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Monday, November 15, 1999 Published at 17:46 GMT


World: Europe

Cloud over Ukraine election

Voters backed Mr Kuchma most heavily in the west of the country

Voters in Ukraine have given President Leonid Kuchma a second term in office - decisively rejecting the prospect of closer ties with Moscow and a return to the Communist past.

With almost all the votes counted, President Kuchma had polled 56% against almost 38% for Communist Party leader Petro Symonenko, the Central Election Commission said.

International observers say there were serious irregularities, and voting was far from being free and fair.

But the monitors, from the European security organisation, the OSCE, did not say what affect the abuses had on the results.


The BBC's Stephen Dalziel in Kiev: President Kuchma will be fooling himself if he thinks the result reflects his popularity
In the first round two weeks ago, Mr Kuchma polled less than 40% in a field of 13 candidates.

On Sunday voters had a straight choice between the two frontrunners from the first round - Mr Kuchma and Mr Symonenko.

Mr Kuchma won a landslide victory in the Ukrainian nationalist regions in the west of the country - securing 92% of the vote in some districts.

But he lost out to Mr Symonenko in the economically depressed pro-Russian areas in the east.


[ image:  ]
Mr Symonenko had stressed the importance of links with Russia, while Mr Kuchma promised to continue market reforms and a pro-Western foreign policy, concentrating on closer ties with western Europe, the US and Nato.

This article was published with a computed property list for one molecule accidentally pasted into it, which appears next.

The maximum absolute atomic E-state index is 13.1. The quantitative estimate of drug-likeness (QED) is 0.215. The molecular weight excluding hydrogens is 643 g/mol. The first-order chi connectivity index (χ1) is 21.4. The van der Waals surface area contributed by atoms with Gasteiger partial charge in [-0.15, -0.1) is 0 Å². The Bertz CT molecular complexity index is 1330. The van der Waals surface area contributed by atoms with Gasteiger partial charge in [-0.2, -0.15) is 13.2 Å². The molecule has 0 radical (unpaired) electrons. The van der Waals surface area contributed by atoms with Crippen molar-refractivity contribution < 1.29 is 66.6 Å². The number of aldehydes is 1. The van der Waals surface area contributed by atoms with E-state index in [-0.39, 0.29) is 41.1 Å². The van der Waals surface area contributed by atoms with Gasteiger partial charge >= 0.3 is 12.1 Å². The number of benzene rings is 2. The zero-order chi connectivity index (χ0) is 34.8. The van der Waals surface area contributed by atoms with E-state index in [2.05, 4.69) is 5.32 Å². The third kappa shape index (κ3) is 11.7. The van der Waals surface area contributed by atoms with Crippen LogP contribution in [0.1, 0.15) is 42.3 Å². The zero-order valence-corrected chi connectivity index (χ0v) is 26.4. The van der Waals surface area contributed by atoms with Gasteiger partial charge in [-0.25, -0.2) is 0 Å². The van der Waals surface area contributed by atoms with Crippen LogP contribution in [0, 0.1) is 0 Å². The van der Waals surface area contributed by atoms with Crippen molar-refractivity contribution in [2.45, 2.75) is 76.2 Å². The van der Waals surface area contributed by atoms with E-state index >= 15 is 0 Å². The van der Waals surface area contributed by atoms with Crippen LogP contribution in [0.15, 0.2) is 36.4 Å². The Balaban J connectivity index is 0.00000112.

In a parallel with the Russian presidential election of 1996, when an unpopular Boris Yeltsin won a second term by beating Communist Party leader Gennady Zyuganov, people who were not natural supporters of Mr Kuchma voted for him to keep Mr Symonenko out of the presidency.

"I didn't vote for Kuchma, but against the Communists," said 25-year old student Yevgenia.

Rigging allegations

About 33,000 polling stations were open around the country for the vote, and turnout was reported to be 73.8% of the 37 million electorate, up from about 70% in the first round on 31 October.


[ image: A woman crosses herself, clutching a poster of Symonenko]
A woman crosses herself, clutching a poster of Symonenko
Mr Symonenko has conceded defeat, but he said there had been major campaign violations and vote-rigging by Kuchma's supporters.

"Everything that happened during the first and second round demonstrates that Ukraine has become a police state," Mr Symonenko told a news conference.

"All kinds of methods were used to confuse people."

The Organisation for Security and Cooperation in Europe and the Council of Europe noted that there had been very limited media access for opposition candidates during the campaign leading up to the first-round vote.

Economic tasks


[ image: The hryvnia gained compared to its pre-election value]
The hryvnia gained compared to its pre-election value
Ukraine's currency, the hryvnia, which had been under pressure due to fears of a Symonenko win, gained slightly to reach 4.96 to the dollar after the results were announced.

But with billions of dollars in wage and pension arrears owed to an angry populace and more than $3bn in foreign debt payments due next year, Mr Kuchma has little time to celebrate victory.

Foreign currency reserves represent just half of Ukraine's foreign debts and it has no access to international capital markets.

Despite the economic decline seen during his first term in office, many analysts say Mr Kuchma has no choice but to continue, however slowly, with vital reforms and privatisation of key enterprises.





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